An international investigation has been launched into the hostage-taking in a Texas synagogue
Police in front of the synagogue in the town of Colleville, America.
Yesterday, the American authorities opened an “international” investigation into the man who detained four people last Saturday inside a synagogue in Colville, Texas, and died during the police storming of the place while all the hostages came out unharmed, knowing that the perpetrator, who turned out to be a British citizen, was demanding The release of a Pakistani woman convicted of terrorism.
And British anti-terror police announced that they had arrested two teenagers, on Sunday evening, in connection with the hostage-taking operation inside the synagogue in Texas.
Greater Manchester Police said in a statement: "Two teenagers have been arrested in South Manchester and will remain in custody for questioning."
On Sunday, US President Joe Biden condemned the hostage-taking, describing what happened as a "terrorist act".
He said during a visit to Philadelphia in Pennsylvania, that the operation "was linked to a person who has been in prison for 10 years", apparently confirming information circulating about the request of the perpetrator of the operation to release the prisoner Aafia Siddiqi, a Pakistani scientist who was sentenced by a federal court in New York in 2010 to prison 86 A year for trying to shoot US soldiers while she was in custody in Afghanistan. And the US Federal Bureau of Investigation (FBI) announced that the suspect, who spent the night of Saturday, Sunday, is a British citizen named Malik Faisal Akram, 44.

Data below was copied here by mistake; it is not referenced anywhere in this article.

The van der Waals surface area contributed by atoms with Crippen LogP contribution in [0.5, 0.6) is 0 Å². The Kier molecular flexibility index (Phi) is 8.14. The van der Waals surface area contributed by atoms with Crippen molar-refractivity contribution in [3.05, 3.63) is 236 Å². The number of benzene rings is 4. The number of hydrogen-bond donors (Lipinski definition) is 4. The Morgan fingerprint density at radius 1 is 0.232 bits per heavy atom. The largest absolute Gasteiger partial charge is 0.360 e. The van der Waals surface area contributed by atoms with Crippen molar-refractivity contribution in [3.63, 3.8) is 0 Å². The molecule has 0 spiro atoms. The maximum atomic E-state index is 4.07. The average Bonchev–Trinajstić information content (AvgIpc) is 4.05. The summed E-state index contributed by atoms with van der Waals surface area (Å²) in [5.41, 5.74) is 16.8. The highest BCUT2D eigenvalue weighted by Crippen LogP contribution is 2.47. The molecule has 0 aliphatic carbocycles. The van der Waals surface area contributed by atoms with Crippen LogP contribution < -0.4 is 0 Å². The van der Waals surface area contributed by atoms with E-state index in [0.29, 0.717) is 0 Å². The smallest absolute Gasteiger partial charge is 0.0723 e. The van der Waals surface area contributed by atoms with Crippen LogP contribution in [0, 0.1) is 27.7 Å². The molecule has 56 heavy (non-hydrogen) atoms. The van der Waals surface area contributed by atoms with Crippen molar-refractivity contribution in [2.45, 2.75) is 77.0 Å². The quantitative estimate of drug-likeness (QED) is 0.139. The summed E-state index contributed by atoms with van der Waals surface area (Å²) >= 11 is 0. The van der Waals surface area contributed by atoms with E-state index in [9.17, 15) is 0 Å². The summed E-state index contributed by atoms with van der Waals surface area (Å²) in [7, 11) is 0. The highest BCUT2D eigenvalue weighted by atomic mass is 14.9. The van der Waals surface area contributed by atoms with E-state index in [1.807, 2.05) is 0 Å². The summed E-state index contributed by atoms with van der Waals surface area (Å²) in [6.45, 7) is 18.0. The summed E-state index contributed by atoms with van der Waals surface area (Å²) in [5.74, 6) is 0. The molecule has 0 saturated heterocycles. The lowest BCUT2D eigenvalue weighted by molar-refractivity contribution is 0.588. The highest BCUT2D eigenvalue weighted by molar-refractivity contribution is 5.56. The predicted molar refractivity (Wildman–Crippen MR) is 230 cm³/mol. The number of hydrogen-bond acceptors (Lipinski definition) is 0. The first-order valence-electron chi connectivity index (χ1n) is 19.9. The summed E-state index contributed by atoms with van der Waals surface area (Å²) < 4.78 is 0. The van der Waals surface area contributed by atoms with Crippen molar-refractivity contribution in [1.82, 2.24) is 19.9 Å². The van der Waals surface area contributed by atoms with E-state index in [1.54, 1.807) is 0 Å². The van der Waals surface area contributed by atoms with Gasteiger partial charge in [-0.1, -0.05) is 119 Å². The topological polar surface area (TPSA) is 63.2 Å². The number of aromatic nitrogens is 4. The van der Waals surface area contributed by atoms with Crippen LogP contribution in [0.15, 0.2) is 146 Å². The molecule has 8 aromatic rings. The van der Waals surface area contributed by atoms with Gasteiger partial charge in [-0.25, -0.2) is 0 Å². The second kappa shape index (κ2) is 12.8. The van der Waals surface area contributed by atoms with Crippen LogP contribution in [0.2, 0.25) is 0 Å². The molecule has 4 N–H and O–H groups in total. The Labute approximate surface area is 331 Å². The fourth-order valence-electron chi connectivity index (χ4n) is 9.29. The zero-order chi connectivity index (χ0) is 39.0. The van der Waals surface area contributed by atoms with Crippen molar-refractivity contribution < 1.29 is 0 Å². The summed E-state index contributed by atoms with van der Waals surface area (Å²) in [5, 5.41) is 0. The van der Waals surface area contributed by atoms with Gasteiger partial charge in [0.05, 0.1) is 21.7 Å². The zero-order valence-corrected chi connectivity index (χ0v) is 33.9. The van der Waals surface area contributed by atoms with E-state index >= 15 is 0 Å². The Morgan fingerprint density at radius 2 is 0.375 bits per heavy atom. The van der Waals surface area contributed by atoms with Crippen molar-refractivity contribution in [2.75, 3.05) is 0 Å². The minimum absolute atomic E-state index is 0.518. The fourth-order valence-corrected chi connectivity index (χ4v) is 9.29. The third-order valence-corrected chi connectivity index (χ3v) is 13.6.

"So far, there is no indication that anyone else was involved in the operation," the Federal Police said in a statement, adding that investigators were continuing to "analyze evidence in the synagogue" and that investigations were continuing. British Foreign Secretary Liz Truss quickly denounced the "anti-Semitic terrorist act". "Thinking of the Jewish community and all those affected by this disgraceful act in Texas, we condemn this act of terrorism and anti-Semitism, we stand with the United States to defend the rights and freedoms of our citizens against those who sow hate," she wrote on Twitter.
On Sunday night, the four detainees were released, to the relief of the United States.
The Jewish community and Biden repeated the call to combat anti-Semitism, as did Israel, which has followed the issue closely.
"The hostage rescue team stormed the synagogue, and the suspect is dead," Colville Police Chief Michael Miller announced, without specifying whether he ended his life or was beaten to death by police.
Matt Desarno of the FBI in Dallas said that the four hostages, including Rabbi Charlie Citron-Walker, did not need medical attention, stressing that their detainee "was unharmed."
"We will investigate the hostage-taker and his contacts," he added, as part of an "international" investigation.
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